By / June 1, 2022

Legal Cannabis in Morocco: Six Bylawys Needed to Complete Legalization

With legal cannabis in Morocco gradually taking shape, there are now expectations that new decisive steps are coming within days. Following the law adopted in June 2021 and the recent decree relating to authorized areas for the cultivation and production of cannabis, six bylaws are still necessary to complete the legal framework. Other developments will, more than likely, also take place.

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Bylaws Needed to Authorize the Agency in Charge of Legal Cannabis in Morocco

The coming texts, which will finalize the regulation of legal cannabis in Morocco, will define the operating procedures of the Cannabis Activities Regulatory Agency (ANRAC), whose broad prerogatives are granted to it by Law 13.21.

ANRAC is notably responsible for issuing authorizations to operators and drawing up specifications. The latter provides, among other things, storage conditions, environmental protection, and technical and transport standards. This agency’s mission is to follow the course of legal cannabis in Morocco at each of its stages (production, processing, manufacturing, marketing, export, and import) and to support operators while developing the cannabis sector.

Future operators in this sector eagerly await the operationalization of the agency. With the coming of legal cannabis in Morocco coming closer each day, they are ramping up preparations to launch their activities, which they have been anticipating since the adoption of the law on the legal uses of cannabis in June 2021. The publication of regulatory texts will only further accelerate their developments by giving the sector a definite timeframe in which to work.

Supplemental Regulations for Legal Cannabis in Morocco

Law 13.21, which establishes ANRAC, provides that specific provisions be supplemented by regulation. In particular, those relating to the conditions and procedures for the certification of seeds and seedlings (Article 8), models of the sales contract and delivery reports and destruction (article 10), the authorized tetrahydrocannabinol (THC) levels (articles 6 and 17), as well as the procedures for issuing authorizations (article 25) and the models and procedures for keeping registers of authorizations, stocks and various transactions relating to cannabis (section 45).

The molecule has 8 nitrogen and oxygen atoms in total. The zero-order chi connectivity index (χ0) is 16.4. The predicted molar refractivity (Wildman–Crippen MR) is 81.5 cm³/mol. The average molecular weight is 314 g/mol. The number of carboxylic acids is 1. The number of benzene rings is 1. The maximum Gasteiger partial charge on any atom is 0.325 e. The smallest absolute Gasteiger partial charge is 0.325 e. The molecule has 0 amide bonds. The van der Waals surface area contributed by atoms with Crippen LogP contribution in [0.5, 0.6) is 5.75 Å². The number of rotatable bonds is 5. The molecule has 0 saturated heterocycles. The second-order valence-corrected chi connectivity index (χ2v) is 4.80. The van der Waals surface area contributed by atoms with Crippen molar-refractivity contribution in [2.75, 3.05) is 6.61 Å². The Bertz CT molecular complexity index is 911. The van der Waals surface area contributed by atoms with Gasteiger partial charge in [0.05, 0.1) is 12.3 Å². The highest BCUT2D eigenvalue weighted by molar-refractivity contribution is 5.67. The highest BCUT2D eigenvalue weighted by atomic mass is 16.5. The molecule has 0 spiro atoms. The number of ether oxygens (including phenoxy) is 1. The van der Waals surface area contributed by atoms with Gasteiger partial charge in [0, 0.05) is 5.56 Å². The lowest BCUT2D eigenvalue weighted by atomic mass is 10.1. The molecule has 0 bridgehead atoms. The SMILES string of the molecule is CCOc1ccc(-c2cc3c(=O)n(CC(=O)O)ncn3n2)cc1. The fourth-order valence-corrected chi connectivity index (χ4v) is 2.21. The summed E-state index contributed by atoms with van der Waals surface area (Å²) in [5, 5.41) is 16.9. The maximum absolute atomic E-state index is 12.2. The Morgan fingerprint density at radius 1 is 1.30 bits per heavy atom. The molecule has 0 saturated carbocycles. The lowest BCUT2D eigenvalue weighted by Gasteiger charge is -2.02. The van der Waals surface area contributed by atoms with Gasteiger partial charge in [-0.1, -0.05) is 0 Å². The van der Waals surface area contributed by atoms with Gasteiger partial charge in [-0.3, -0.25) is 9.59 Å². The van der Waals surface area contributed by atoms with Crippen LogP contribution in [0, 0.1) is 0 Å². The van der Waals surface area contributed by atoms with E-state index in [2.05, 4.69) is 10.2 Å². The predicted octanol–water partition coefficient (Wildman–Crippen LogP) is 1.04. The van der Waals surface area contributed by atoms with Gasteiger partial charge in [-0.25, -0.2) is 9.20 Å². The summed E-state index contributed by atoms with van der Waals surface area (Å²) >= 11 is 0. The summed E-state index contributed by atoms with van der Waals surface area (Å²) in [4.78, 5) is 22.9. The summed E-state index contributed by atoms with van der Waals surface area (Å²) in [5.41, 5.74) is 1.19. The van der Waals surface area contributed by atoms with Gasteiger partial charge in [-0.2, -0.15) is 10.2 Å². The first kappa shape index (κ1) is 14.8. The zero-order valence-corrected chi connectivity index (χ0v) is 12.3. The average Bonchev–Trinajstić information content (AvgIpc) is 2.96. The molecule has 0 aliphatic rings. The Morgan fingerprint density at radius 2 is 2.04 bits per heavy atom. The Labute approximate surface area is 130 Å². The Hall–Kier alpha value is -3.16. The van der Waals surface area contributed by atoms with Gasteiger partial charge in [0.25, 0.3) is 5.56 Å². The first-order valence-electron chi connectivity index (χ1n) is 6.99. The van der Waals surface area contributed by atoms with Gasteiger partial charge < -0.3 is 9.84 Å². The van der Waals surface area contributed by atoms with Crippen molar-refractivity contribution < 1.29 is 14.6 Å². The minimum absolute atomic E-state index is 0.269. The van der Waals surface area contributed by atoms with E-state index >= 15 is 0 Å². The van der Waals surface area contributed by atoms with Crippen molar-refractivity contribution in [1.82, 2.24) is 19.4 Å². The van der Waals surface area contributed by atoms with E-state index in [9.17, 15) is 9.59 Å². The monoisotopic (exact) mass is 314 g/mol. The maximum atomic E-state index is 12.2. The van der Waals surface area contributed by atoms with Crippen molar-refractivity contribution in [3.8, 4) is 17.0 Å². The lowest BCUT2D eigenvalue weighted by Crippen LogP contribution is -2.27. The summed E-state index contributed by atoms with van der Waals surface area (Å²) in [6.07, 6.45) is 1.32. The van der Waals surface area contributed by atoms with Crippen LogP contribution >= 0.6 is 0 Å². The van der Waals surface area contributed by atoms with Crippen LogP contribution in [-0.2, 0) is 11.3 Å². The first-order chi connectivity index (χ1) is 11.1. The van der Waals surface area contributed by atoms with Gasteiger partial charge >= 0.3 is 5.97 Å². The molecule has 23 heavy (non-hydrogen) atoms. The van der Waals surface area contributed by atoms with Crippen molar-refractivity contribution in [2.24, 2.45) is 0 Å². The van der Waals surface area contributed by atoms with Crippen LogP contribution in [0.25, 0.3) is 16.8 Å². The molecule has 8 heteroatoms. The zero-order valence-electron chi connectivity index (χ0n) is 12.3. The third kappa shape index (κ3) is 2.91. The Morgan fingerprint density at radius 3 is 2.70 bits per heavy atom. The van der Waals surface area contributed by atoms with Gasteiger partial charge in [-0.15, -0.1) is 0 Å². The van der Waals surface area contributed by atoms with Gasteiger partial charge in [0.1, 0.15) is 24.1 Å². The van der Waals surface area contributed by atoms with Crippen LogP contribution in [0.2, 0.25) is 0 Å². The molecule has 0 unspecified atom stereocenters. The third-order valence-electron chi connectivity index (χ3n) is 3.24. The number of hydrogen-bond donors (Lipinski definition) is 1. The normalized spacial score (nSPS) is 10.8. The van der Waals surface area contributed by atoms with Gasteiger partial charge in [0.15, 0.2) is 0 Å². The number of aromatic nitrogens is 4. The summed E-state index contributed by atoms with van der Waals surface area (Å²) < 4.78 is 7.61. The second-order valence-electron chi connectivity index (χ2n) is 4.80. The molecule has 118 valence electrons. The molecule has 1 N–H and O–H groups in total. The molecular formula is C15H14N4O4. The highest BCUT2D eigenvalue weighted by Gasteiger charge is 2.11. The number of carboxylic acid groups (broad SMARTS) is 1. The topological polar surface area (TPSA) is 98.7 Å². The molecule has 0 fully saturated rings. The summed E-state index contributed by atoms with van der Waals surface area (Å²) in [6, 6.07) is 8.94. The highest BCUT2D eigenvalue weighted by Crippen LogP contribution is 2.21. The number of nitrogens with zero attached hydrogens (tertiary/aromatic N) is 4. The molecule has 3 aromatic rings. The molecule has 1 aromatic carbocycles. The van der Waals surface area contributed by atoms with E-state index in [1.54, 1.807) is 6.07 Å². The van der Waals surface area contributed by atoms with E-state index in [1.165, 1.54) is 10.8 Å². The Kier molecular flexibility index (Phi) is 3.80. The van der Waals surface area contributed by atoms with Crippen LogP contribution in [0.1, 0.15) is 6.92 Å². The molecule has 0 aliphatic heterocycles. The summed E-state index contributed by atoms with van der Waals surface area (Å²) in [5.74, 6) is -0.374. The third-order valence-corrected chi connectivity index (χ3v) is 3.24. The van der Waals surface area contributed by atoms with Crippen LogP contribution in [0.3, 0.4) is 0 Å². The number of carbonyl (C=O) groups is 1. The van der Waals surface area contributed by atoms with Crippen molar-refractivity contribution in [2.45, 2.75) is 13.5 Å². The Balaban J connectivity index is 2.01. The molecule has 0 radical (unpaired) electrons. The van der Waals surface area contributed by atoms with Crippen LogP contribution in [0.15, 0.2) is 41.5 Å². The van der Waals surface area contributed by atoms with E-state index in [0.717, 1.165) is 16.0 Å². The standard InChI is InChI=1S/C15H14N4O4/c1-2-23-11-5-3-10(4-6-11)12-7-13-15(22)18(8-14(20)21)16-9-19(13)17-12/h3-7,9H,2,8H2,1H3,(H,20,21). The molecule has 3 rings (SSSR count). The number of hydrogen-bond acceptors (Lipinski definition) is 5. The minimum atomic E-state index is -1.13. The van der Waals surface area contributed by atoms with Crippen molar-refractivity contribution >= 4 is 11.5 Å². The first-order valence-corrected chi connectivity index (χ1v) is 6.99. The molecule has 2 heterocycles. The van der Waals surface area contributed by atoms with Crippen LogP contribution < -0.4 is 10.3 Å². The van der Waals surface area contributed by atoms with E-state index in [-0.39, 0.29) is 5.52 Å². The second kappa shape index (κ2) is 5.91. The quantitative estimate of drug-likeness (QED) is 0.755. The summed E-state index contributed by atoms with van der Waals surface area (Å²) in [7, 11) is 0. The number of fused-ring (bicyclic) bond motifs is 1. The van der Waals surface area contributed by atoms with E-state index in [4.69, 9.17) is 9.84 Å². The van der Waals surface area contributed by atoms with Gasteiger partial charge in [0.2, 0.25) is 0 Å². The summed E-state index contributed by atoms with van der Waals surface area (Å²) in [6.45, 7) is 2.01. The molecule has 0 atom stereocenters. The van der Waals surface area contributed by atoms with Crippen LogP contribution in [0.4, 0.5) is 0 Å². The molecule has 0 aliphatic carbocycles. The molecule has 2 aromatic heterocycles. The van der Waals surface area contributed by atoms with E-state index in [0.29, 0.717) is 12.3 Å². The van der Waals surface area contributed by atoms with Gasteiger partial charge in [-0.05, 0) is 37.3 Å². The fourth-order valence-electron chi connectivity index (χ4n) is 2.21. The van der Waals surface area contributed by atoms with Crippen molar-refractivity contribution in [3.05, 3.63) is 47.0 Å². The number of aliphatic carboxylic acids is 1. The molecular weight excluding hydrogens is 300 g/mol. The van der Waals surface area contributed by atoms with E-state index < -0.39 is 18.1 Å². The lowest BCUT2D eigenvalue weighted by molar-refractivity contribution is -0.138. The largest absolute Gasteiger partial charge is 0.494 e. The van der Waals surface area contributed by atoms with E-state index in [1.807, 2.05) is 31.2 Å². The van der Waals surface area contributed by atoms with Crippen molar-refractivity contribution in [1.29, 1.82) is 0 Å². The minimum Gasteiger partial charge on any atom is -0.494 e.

However, companies and investors are complaining that too many details regulating legal cannabis in Morocco will only blur things, introducing vagueness in the sector. They say this will harm those who have to comply with socio-economic and environmental regulations.

According to studies conducted by the Ministry of the Interior, the global market for legal cannabis in Morocco amounted to $13.8 million (according to 2018 data). Further estimates predict that market to hit $233 million by 2028.

The advantages for Legal Cannabis in Morocco

The head of the Ministry of the Interior, Abdelouafi Laftit, also believes that legal cannabis in Morocco has several competitive advantages. Namely, its proximity to the emerging European market, favorable natural and climatic conditions, attractiveness for foreign investment, and know-how inherited from traditional farmers.

According to estimates by the Ministry of the Interior, the number of farmers currently involved in illegal activity is estimated at 400,000 people, or nearly 60,000 families. However, following the introduction of legal cannabis in Morocco, it is hoped the latter shift towards the legal framework. Theoretically, this should help to free them from the grip of drug traffickers and offer them a legal financial and social situation.

Legal Cannabis Authorizations not Available to Everyone

Obtaining authorizations for the cultivation and production of legal cannabis in Morocco comes with several hurdles. First, it is not only necessary to carry out these activities in one of the authorized zones – Chefchaouen, Al Hoceima, and Taounate – but also to be of legal age, of Moroccan nationality, and a member of a cooperative created in accordance with law 112.12 relating to cooperatives.

These are all conditions that will allow the region and its inhabitants to benefit from investments, while placing them at the heart of the activity and protecting their economic interests.

Industrialists will not be allowed to cultivate nor, therefore, to produce. Instead, they will have to get their supplies from growers who organize into a cooperative. This cooperative organization aims to strengthen the bargaining power of small producers vis-à-vis industrialists.

This system that is being gradually put in place to regulate legal cannabis in Morocco is primarily centered on a social objective: that of the small farmer. The other two priorities are the environment and investments.

(Featured image by Kindel Media via Pexels)

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